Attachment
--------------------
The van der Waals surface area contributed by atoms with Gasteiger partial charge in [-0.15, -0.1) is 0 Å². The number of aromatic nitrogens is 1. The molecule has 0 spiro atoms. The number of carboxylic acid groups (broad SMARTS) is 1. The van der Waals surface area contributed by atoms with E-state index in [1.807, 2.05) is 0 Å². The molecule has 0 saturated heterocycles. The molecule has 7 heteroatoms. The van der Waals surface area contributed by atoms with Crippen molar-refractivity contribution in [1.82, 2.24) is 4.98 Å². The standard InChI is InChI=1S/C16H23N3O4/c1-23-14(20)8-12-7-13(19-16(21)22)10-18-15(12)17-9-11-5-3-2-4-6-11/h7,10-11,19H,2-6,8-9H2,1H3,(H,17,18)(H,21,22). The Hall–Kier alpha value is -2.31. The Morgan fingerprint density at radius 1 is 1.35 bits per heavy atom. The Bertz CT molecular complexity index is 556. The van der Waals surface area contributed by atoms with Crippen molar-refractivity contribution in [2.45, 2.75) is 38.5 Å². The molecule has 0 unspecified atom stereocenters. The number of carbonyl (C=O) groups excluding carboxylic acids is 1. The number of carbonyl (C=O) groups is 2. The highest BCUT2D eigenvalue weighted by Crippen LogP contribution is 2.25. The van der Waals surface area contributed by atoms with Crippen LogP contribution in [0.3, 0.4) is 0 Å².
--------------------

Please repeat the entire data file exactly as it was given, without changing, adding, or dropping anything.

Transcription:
The van der Waals surface area contributed by atoms with Gasteiger partial charge in [-0.15, -0.1) is 0 Å². The number of aromatic nitrogens is 1. The molecule has 0 spiro atoms. The number of carboxylic acid groups (broad SMARTS) is 1. The van der Waals surface area contributed by atoms with E-state index in [1.807, 2.05) is 0 Å². The molecule has 0 saturated heterocycles. The molecule has 7 heteroatoms. The van der Waals surface area contributed by atoms with Crippen molar-refractivity contribution in [1.82, 2.24) is 4.98 Å². The standard InChI is InChI=1S/C16H23N3O4/c1-23-14(20)8-12-7-13(19-16(21)22)10-18-15(12)17-9-11-5-3-2-4-6-11/h7,10-11,19H,2-6,8-9H2,1H3,(H,17,18)(H,21,22). The Hall–Kier alpha value is -2.31. The Morgan fingerprint density at radius 1 is 1.35 bits per heavy atom. The Bertz CT molecular complexity index is 556. The van der Waals surface area contributed by atoms with Crippen molar-refractivity contribution in [2.45, 2.75) is 38.5 Å². The molecule has 0 unspecified atom stereocenters. The number of carbonyl (C=O) groups excluding carboxylic acids is 1. The number of carbonyl (C=O) groups is 2. The highest BCUT2D eigenvalue weighted by Crippen LogP contribution is 2.25. The van der Waals surface area contributed by atoms with Crippen LogP contribution in [0.3, 0.4) is 0 Å².